To continue my wheel build adventure... read on
(Part one is on previous page)
At this point i had bot wheels laced and it was time to start bringing them to tension and work on roundness, truing and dishing the wheel properly. Since the front was much easier I decided to tackle it first. With the wheel in the truing stand I went round and tightened all the nipples until I could see one thread showing. Next I started making small adjustments to make sure the wheel was perfectly round. Since all spokes did not have any significant tension I ended up tightening spokes to achieve a round wheel. Once that was done I went around and added a bit more tension since I still had ways to go in that department. Next step was to check the dish. Front wheel was quite easy as the rim sits right in the middle of the hub. Very little adjustment needed to be made in my case. To move the rim to the right you tighten the nipples for right side spokes and same goes for left. Once the wheel was round and dished properly I began to work on making the wheel true. It wasn't too far off but it did need some work. As i could feel the spokes gain more tension I used the deflection meter to see where I was.
Once I had all the spokes at about 35 on the gauge I was pretty much there. From there on the front wheel just required very small adjustments to maintain the trueness. As the spokes began to gain tension I would stress relieve them by squeezing adjacent spokes together around the wheel. As there was more tension in the wheel I would also lay the wheel flat and with reasonable pressure I would press on the rim while the wheel rested on the hub. This process was done on both sides. I believe that the proper prep, as in greasing the spoke holes and spoke prep allowed the wheel to build without any major issues. The front wheel didn't experience any wind up in the Laser spokes in my case. One or two spokes maybe and only because there was a bit too much spoke prep on the threads. Front wheel done!
Rear wheel was next. As you can see in the photo, it is fully de-tensioned and all the spokes were quite loose.
In my research for this build I came across the Wheel Fanatyk blog and to my surprise, my mechanic pointed out an entry that described a technique of building the wheel from right to left. This is the blog:http://wheelfanatyk.blogspot.com/2009/0 ... -rear.html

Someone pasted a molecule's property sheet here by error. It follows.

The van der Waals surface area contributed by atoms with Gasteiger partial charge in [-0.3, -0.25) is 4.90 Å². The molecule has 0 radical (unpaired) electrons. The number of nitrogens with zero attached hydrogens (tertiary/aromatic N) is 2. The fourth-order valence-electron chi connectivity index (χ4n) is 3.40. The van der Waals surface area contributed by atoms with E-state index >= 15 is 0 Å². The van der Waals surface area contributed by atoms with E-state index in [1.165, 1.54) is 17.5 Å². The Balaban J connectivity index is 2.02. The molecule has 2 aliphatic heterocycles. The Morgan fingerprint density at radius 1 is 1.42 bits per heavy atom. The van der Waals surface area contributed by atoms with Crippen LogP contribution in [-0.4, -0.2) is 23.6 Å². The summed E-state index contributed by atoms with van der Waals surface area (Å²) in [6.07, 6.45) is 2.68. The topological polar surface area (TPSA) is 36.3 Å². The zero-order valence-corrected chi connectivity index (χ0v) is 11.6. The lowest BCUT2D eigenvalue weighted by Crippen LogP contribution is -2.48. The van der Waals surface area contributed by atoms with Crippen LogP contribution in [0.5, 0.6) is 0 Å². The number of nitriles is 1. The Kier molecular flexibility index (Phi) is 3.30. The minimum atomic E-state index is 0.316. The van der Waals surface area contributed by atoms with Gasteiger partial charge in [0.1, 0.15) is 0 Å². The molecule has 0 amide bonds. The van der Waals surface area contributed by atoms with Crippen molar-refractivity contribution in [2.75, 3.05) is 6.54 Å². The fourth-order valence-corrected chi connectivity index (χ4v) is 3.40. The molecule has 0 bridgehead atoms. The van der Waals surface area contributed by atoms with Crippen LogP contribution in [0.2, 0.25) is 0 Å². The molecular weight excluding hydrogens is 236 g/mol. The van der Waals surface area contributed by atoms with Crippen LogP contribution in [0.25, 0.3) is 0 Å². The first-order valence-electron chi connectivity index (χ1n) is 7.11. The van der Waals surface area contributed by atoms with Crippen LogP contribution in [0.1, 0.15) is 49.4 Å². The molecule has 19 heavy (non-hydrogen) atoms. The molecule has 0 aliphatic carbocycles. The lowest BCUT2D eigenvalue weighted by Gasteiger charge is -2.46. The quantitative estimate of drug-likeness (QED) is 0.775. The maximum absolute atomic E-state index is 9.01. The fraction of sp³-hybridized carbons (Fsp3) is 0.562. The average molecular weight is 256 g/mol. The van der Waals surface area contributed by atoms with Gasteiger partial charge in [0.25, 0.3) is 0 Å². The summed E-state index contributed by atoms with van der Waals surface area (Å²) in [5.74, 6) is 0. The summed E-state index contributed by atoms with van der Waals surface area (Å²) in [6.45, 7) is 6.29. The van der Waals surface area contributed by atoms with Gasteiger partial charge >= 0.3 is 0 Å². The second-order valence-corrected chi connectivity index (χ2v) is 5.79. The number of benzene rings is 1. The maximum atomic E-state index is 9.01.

It sounded like it made sense and that is what I followed. Work on roundness with only drive side spokes and bring them close to proper tension and then true the wheel with non-drive side spokes and bring them closer to tension. The technique worked quite well but somewhere along the way my dish was very out of wack and proved to be the more difficult part of the build. I ended up having too much tension on the NDS which caused the rim to be off true center. I corrected this by loosening the NDS and maintaining the proper tension on the DS. Kind of glad I made this mistake as it was nothing serious and a good learning experience. I ended up learning the the DS is supposed to have most of the tension while NDS falls into place and maintains proper dish. The trusty deflection meter was very useful once again!
The wheel set without skewers or rim tape came in right at 1500 grams with which I was very happy. I used the trust velox rim tape and threw on an older set of Conti GP4000s tires that I am using for commuting.
Here is the finished product:
Yesterday I took the wheels out on a longer than expected ride to see how the perform and to see if any issues arise. I ended up riding a bit over 60 miles. Did a bit of flat, fast descents and some punchy steep climbs where I would get out of saddle. In all scenarios the wheels performed great. They were quiet. I couldn't hear the rear hub very well. Super quiet. No pinging came from spokes either. Wheels felt very solid and hugs were smooth as buttah! They may not accelerate and hop forward on steep punchy climbs as my DA C24 wheels but they were no slouch! I was quite pleasantly surprised with overall performance. Another thing that made me quite happy was how comfortable the wheels rode. They extra width and what ever else there was made them a pleasure to ride. They will mostly live on my CAAD8 which is quite a stiff bike and can be harsh riding with the wrong wheels. I rode 60+ miles with the new wheel set and did not feel beat up at all! Something I would not want to do with my old Neuvation wheels which made the CAAD8 a bone shaker. Overall I'm very happy with the end product and learning experience. I plan to ride them for about a week or so and then throw them back in the truing stand to check things over. To end this post, here is a shot of the CAAD8 with the new wheels. I think it looks great and it got a few compliments on the first ride